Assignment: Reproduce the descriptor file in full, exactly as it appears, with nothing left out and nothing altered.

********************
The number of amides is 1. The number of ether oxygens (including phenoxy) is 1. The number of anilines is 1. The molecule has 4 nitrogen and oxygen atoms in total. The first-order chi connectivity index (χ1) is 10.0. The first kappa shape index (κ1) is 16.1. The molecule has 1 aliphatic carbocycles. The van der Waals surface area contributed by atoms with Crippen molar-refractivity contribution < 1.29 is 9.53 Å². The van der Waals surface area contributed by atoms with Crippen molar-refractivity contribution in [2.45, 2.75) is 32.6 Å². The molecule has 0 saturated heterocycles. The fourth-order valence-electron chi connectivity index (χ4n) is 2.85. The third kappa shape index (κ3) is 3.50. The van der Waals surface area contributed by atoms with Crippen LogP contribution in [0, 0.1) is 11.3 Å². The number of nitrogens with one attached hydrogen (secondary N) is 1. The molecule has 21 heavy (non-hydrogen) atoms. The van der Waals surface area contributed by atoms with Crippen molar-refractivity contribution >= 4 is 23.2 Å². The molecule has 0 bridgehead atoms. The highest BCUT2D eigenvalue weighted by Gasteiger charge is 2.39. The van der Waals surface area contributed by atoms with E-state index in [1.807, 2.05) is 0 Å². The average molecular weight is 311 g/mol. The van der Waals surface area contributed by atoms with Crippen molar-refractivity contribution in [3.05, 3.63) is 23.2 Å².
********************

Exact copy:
The number of amides is 1. The number of ether oxygens (including phenoxy) is 1. The number of anilines is 1. The molecule has 4 nitrogen and oxygen atoms in total. The first-order chi connectivity index (χ1) is 10.0. The first kappa shape index (κ1) is 16.1. The molecule has 1 aliphatic carbocycles. The van der Waals surface area contributed by atoms with Crippen molar-refractivity contribution < 1.29 is 9.53 Å². The van der Waals surface area contributed by atoms with Crippen molar-refractivity contribution in [2.45, 2.75) is 32.6 Å². The molecule has 0 saturated heterocycles. The fourth-order valence-electron chi connectivity index (χ4n) is 2.85. The third kappa shape index (κ3) is 3.50. The van der Waals surface area contributed by atoms with Crippen LogP contribution in [0, 0.1) is 11.3 Å². The number of nitrogens with one attached hydrogen (secondary N) is 1. The molecule has 21 heavy (non-hydrogen) atoms. The van der Waals surface area contributed by atoms with Crippen molar-refractivity contribution >= 4 is 23.2 Å². The molecule has 0 bridgehead atoms. The highest BCUT2D eigenvalue weighted by Gasteiger charge is 2.39. The van der Waals surface area contributed by atoms with E-state index in [1.807, 2.05) is 0 Å². The average molecular weight is 311 g/mol. The van der Waals surface area contributed by atoms with Crippen molar-refractivity contribution in [3.05, 3.63) is 23.2 Å².